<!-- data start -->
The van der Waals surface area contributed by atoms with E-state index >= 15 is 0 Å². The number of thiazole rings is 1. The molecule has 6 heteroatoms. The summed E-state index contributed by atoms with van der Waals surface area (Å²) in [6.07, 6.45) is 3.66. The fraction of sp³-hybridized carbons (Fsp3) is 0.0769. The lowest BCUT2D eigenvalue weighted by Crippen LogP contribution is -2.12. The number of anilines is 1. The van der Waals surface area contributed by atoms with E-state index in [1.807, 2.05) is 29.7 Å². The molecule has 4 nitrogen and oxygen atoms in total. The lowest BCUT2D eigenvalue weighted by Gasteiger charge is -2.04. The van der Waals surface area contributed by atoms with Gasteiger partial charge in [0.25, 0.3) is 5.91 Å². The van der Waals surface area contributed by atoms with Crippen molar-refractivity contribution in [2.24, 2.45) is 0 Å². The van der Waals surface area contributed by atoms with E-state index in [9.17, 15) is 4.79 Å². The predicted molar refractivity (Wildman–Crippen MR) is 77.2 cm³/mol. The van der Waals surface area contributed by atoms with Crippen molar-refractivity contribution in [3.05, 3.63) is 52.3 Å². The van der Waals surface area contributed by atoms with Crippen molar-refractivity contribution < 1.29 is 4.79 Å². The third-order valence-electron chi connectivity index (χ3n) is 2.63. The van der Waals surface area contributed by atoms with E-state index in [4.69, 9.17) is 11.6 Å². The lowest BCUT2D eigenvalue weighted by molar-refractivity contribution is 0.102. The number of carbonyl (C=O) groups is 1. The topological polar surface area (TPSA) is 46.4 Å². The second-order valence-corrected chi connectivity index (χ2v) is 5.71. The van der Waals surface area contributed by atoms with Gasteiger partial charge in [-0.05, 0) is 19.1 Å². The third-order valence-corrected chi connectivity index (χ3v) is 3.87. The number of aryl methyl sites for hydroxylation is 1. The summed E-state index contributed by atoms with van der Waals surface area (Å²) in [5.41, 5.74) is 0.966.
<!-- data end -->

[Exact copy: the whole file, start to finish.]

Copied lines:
The van der Waals surface area contributed by atoms with E-state index >= 15 is 0 Å². The number of thiazole rings is 1. The molecule has 6 heteroatoms. The summed E-state index contributed by atoms with van der Waals surface area (Å²) in [6.07, 6.45) is 3.66. The fraction of sp³-hybridized carbons (Fsp3) is 0.0769. The lowest BCUT2D eigenvalue weighted by Crippen LogP contribution is -2.12. The number of anilines is 1. The van der Waals surface area contributed by atoms with E-state index in [1.807, 2.05) is 29.7 Å². The molecule has 4 nitrogen and oxygen atoms in total. The lowest BCUT2D eigenvalue weighted by Gasteiger charge is -2.04. The van der Waals surface area contributed by atoms with Gasteiger partial charge in [0.25, 0.3) is 5.91 Å². The van der Waals surface area contributed by atoms with Crippen molar-refractivity contribution in [2.24, 2.45) is 0 Å². The van der Waals surface area contributed by atoms with E-state index in [9.17, 15) is 4.79 Å². The predicted molar refractivity (Wildman–Crippen MR) is 77.2 cm³/mol. The van der Waals surface area contributed by atoms with Crippen molar-refractivity contribution in [3.05, 3.63) is 52.3 Å². The van der Waals surface area contributed by atoms with Crippen molar-refractivity contribution < 1.29 is 4.79 Å². The third-order valence-electron chi connectivity index (χ3n) is 2.63. The van der Waals surface area contributed by atoms with E-state index in [4.69, 9.17) is 11.6 Å². The lowest BCUT2D eigenvalue weighted by molar-refractivity contribution is 0.102. The number of carbonyl (C=O) groups is 1. The topological polar surface area (TPSA) is 46.4 Å². The second-order valence-corrected chi connectivity index (χ2v) is 5.71. The van der Waals surface area contributed by atoms with Gasteiger partial charge in [-0.05, 0) is 19.1 Å². The third-order valence-corrected chi connectivity index (χ3v) is 3.87. The number of aryl methyl sites for hydroxylation is 1. The summed E-state index contributed by atoms with van der Waals surface area (Å²) in [5.41, 5.74) is 0.966.